The giant White Horse hill figure above the Channel Tunnel entrance was constructed to mark the millennium, with the help of soldiers from the Royal Gurkha Rifles in 2003.
This dramatic modern interpretation of the Invicta White Horse – the symbol of the county of Kent – is now writ large in this uniquely British traditional folk art form, and greets millions of visitors to and from the Continent.
It has since also become a proud icon for the south-east Kent area and was adopted by Folkestone and Shepway District Council as the authority’s logo.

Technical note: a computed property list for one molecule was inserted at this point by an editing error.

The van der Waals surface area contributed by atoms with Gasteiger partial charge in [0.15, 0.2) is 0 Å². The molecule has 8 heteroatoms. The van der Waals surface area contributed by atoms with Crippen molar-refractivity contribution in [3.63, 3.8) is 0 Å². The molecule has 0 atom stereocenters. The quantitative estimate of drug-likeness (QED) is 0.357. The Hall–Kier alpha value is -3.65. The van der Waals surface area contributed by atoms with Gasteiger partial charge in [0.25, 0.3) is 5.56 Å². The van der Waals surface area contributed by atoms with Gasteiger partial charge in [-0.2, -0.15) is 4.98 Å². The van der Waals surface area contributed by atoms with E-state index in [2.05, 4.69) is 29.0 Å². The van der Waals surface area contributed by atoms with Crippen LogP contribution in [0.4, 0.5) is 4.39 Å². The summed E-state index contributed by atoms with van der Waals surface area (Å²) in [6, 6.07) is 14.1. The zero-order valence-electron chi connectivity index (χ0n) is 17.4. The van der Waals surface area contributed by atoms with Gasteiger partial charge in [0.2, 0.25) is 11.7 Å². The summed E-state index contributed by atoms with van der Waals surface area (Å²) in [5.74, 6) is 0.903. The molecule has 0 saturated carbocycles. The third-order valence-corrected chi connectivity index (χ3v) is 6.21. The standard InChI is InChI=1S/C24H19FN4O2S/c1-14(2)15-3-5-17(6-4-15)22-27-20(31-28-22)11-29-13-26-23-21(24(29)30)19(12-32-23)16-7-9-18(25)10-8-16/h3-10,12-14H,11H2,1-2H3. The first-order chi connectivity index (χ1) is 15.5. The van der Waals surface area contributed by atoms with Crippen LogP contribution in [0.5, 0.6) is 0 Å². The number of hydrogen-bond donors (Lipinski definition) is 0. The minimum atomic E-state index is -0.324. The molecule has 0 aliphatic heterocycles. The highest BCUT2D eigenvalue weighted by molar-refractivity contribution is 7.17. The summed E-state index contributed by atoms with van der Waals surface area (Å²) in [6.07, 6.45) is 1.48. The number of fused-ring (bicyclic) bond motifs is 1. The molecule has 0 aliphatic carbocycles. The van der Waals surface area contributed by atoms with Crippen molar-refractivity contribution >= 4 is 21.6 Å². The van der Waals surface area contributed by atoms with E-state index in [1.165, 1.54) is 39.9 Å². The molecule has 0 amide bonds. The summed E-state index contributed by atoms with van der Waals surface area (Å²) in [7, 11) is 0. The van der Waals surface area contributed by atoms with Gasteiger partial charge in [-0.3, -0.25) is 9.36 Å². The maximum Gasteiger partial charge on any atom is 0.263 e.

Creating a full size temporary installation laid out in situ provided an opportunity for local public engagement, and shared vision of the art work. The test design also offered a template for the latter permanent installation.
Located on private North Down land on a Site of Special Scientific interest, every consideration needed to be taken to preserve the delicate upland. A team of volunteers and army engineers laboured over the construction under the direction of the artist Charles Newington.
The White Horse has been in place for 15 years now and requires minimal maintenance, with seasonal strimming and edging and occasional cleaning.
The history of the White Horse and the artist is now widely used as educational material for universities, schools and colleges.